Late Thursday afternoon I was reading various stories at wsj.com when I ran across a blog about eliminating the excise tax on gasoline. Apparently there are no economists that anyone can find who support eliminating the tax. Even those who are economic advisers to either John McCain or Hillary Clinton do not support this. Clinton did not even seek the advice of any economists. Pure politics is what is behind the whole excise tax elimination idea.
Most economists do not think removing the tax would result in a fall in the price of gasoline. The most optimistic and most extreme estimate suggests that gasoline prices might fall as much as 6 cents. That means that the oil companies would still get to keep 12 cents out of the 18-cent tax cut.
However, the consensus among economists is that the fall in price will be somewhere between zero and close to nothing, therefore close to a pure gain for the oil companies.
I mentioned this at the dinner table that evening and it surprised me that my usual dinner companions found this did not make any sense at all. Now if you know those with whom I usually share my evening meal, you know that they are smart people, certainly smarter than I am. We had a long discussion. I not only had problems seeing why they came to a different conclusion but also found it difficult trying to make sense to these bright folks.
Hey, if this doesn’t make sense to you, you are in good company.
So why won’t the price of gasoline fall much, if at all? Let me give it a go. To start off, please realize the only way the gasoline price will fall (other things being equal) is if more gasoline is produced. If the price fell, people would buy a bit more gasoline. There needs to be more gasoline to buy.
What if U.S. refineries are operating at capacity and can’t produce any more gasoline? Removing the tax will make selling gasoline more profitable by 18 cents a gallon. The oil companies would want to sell more and take advantage of this opportunity. However, there is nothing they can do because they are already producing as much as they can. To increase refining capacity would take years. Therefore, since they cannot supply more gasoline to sell, and as discussed above, then the price will not fall at all.
Look at it this way: Why would oil companies sell the same amount of gasoline for less when they can continue to sell it all at the current price?
Nothing would change for consumers. Same amount of gasoline on the market. That means the same price. However, the oil companies get to pocket an extra 18 cents a gallon.
Now what if the oil companies could squeeze a bit more gasoline out of their refineries if they got to keep some of the extra 18 cents afforded by the tax removal? Maybe they could import more refined gasoline if we make it worth their while? Then price could fall, but not by very much. Why? The increase in the quantity of gasoline would not be very much so the fall in price would not be very much.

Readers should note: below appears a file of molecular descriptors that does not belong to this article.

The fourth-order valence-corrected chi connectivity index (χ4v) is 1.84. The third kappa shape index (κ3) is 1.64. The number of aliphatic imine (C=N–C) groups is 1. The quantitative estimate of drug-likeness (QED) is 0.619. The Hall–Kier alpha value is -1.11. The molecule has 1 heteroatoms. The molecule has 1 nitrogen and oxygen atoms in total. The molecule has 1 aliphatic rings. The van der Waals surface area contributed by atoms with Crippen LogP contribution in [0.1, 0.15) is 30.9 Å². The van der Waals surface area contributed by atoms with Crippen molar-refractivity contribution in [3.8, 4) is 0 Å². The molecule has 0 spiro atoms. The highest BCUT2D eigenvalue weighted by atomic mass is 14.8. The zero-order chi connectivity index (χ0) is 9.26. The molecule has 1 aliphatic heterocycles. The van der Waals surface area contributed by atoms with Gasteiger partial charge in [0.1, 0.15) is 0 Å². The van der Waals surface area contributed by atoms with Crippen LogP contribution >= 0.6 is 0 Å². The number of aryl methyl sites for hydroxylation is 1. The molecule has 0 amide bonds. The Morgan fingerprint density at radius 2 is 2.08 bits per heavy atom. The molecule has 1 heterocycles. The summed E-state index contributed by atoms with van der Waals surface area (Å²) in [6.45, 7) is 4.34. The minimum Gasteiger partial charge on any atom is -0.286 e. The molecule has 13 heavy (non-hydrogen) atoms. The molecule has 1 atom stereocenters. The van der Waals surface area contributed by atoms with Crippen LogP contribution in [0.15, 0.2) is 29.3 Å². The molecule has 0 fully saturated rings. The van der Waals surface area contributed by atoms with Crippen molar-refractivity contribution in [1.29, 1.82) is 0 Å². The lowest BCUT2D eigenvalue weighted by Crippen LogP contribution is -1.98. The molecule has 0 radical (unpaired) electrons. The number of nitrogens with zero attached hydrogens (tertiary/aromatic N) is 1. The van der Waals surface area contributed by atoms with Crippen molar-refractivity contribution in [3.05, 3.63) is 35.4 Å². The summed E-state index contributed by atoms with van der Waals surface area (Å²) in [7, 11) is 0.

To quote the economist who came up with the 6-cent fall in price, "...I think it is safe to say that we stand firm in agreement that this is a bad, bad idea."
If this still doesn’t make sense, please share your thinking with me.
Posted by RB at 9:37 PM
Friday, May 9, 2008
A week or so ago I came into a class where my students were engaged in a vigorous, but civil debate. No big surprise there, except the debate was about economics! Specifically, they were arguing about temporarily eliminating the excise tax on gasoline. Originally proposed by John McCain and then supported by Hillary Clinton (who got the most publicity out it), but opposed by Barack Obama, the tax cut became a political issue.
Finally they asked me whether or not it was a good idea. When I asked them what they thought this tax repeal was supposed to accomplish, they answered lower gasoline prices.
This was perfect. We had covered who bears the burden of a tax like this earlier in the semester. In fact, a few days before I had handed back a test with a question on this. Also the final exam was approaching where this would be covered. So I said to them, “You tell me. Come on, we just did this.” I put up on the board a simple supply and demand graph and we quickly reviewed “tax incidence.” [NOTE: I’ll have a more non-economics-major-friendly explanation in my next post, so don’t give up.] Most students knew placing a tax on producers would shift back the supply curve (visually move it vertically up by the amount of the tax), remembering how much of the tax was passed on to consumers depended on the relative responsiveness (what economists call elasticity) of supply and demand to price. I showed the familiar case where the demand responsiveness to price was equal to the supply responsiveness, implying tax incidence would be equal. That is, an 18-cent tax would cause consumer prices to increase by 9 cents. (This is very easy to show on a S&D graph.)